Using not much more than a brain scanner, scientists have successfully found a way to read people’s minds—or at least, certain thoughts in them. A London research team was able to determine where its volunteer subjects were located, in a computer-generated virtual environment, by using fMRI scanning to analyze activation patterns in the hippocampus area of their brains. After correlating this information with the subjects’ movements, the researchers found that they could accurately predict their subjects’ locations based solely on the scanner read-out.
The findings may bring scientists one step closer to understanding the workings of the hippocampus, the part of the brain responsible for short-term memory and spatial relationships but which has been too disorganized for scientists, until now, to decode. Led by Eleanor Maguire, the researchers focused on groups of neurons identified by Maguire in an earlier study of London taxi drivers, whose hippocampi were hyperdeveloped by years of mental navigation through the city’s mazelike streets…. The results “are an intriguing first step toward using fMRI to read out information about visuo-spatial scenes,” [Wired] said Arne Ekstrom, a California-based neuroscientist.
Computer analysis revealed predictable patterns of activity in each subject’s hippocampus. This allowed the researchers to scan the brains of their volunteers and determine which of the four locations each had been in, as well as which room [New Scientist]. This leads scientists to believe there must be some sort of hidden structure in the spatial organization of cells in the hippocampus, even though, said Maguire, “We still don’t know how the hippocampal neural code is organized to support memory and activation” [Wired].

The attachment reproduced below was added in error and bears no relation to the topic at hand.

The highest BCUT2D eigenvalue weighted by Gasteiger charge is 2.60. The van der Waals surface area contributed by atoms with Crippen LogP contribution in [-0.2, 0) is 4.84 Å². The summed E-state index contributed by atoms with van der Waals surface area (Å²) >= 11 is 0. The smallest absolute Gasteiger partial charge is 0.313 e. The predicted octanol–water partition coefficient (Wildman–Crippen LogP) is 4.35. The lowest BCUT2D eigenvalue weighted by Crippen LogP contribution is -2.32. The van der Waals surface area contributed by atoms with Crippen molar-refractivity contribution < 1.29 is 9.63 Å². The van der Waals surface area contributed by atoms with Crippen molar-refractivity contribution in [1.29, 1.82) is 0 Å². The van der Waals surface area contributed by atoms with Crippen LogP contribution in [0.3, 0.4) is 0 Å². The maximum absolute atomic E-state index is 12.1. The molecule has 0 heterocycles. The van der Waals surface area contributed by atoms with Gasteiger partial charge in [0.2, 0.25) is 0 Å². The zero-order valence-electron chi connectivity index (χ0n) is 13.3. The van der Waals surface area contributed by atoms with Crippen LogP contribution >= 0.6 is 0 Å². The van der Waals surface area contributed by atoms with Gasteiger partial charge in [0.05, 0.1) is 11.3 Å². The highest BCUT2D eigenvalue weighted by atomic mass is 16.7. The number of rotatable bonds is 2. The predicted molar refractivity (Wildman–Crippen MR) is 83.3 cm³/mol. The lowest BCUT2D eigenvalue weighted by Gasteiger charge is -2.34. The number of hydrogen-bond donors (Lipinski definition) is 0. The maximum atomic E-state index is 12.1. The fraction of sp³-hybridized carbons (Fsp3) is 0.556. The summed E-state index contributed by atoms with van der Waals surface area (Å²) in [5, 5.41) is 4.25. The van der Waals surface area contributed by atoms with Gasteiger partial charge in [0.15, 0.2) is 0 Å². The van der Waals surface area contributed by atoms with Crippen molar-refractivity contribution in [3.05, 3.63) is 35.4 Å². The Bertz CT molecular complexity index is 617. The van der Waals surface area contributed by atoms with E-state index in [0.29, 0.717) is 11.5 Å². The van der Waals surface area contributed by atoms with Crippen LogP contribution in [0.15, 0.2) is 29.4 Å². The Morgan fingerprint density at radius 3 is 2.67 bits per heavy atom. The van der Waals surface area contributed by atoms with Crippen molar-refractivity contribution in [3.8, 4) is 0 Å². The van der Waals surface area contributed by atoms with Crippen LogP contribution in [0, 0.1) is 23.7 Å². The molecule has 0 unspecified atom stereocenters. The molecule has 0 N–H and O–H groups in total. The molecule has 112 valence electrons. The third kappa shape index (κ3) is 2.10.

The new study, published in Current Biology, involved four men, who were given instructions to navigate virtual rooms, and then to look down at the floor when they reached their prescribed location to deny their brain any access to visual giveaways to their location [New Scientist]. The subjects’ brains were then scanned using fMRI, which highlights active brain regions. The hippocampus is home to neurons known as “place cells,” which tell us our location and are activated when we move around. “Surprisingly, just by looking at the brain data we could predict exactly where they were,” [said] Eleanor Maguire…. “In other words, we could ‘read’ their spatial memories” [Reuters].
The ability to read a person’s intimate thoughts, however, is still a long way off. Instead, the greatest significance of the research will likely be seen in understanding memory disorders such as Alzheimer’s, a condition in which disorientation and memory loss go hand in hand [Wired]. The Alzheimer’s Society’s Clive Ballard said, “This exciting development will boost our understanding of the hippocampus, a key area affected in Alzheimer’s disease and the most important part of the brain for memory” [BBC].
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Image: Flickr / hiperia3d